If our wet pattern continues — and current forecasts expect that it will — the remaining dryness is likely to be short-lived, and as is, we’re set to enter the summer with full reservoirs, near- to above-normal streamflows, and plenty of available soil moisture as the growing season continues.
Summer-Like Heat and Humidity
Based on the temperatures alone, you might think that we’re already well into the summer, and the rankings reflect that observation. The statewide average temperature in May of 70.8°F was our 3rd-warmest out of the past 124 years, nearly 5 degrees greater than the 1981-2010 average.
It ranked as the warmest May on record for many sites in the northern Piedmont and Coastal Plain, including Greensboro (warmest since 1903), Raleigh (warmest since 1887), and Greenville (warmest since 1914).
One major factor in our persistent heat was the Bermuda high pressure system, which built in off the Southeast coast and funneled in warm, moist air from the south. The Bermuda high is a common feature of our summertime climate, but it has made its presence felt early and often already this year.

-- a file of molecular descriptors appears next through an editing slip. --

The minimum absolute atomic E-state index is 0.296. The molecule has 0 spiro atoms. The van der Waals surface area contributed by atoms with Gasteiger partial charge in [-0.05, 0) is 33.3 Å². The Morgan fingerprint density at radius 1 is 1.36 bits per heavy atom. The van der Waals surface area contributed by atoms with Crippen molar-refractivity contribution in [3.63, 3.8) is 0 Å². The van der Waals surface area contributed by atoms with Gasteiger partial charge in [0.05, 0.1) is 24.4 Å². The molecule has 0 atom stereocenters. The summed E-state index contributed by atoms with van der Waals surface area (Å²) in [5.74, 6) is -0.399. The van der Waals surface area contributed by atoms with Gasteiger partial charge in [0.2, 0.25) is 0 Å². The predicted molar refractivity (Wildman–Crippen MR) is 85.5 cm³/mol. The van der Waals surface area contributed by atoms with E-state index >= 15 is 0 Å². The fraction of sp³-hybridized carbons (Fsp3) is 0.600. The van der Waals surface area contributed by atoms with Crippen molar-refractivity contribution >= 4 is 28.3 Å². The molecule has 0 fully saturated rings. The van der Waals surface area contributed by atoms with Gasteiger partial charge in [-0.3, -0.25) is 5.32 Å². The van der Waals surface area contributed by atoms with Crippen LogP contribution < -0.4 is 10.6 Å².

So no, that muggy weather wasn’t just in your imagination. As the table to the right shows, our average dew points — which capture both the heat and the humidity of the atmosphere — also set records, generally beating the previous highest May values by more than 2 degrees.
|Location||May 2018 Avg. Dew Point||Previous May Record (Year)|
The humidity doesn’t just make it feel sticky outside. It can also be detrimental to crops. Gary Cross, a Person County extension agent, explained in a recent USDA Weather & Crops Report how the recent weather has provided a bit too much of a good thing — namely, moisture:
Wet conditions [and] excessive rain [have been] good for all crops, but the rain is coming in heavy downpours and running off. Wet, humid conditions will promote disease in wheat, soybeans, [and] tobacco.
The recent rains have also made it difficult for farmers to get in the field to plant corn and soybeans, transplant tobacco and vegetables, and pick crops such as strawberries, which were reported to have a good yield in the northern Piedmont.
A Weather Data Mystery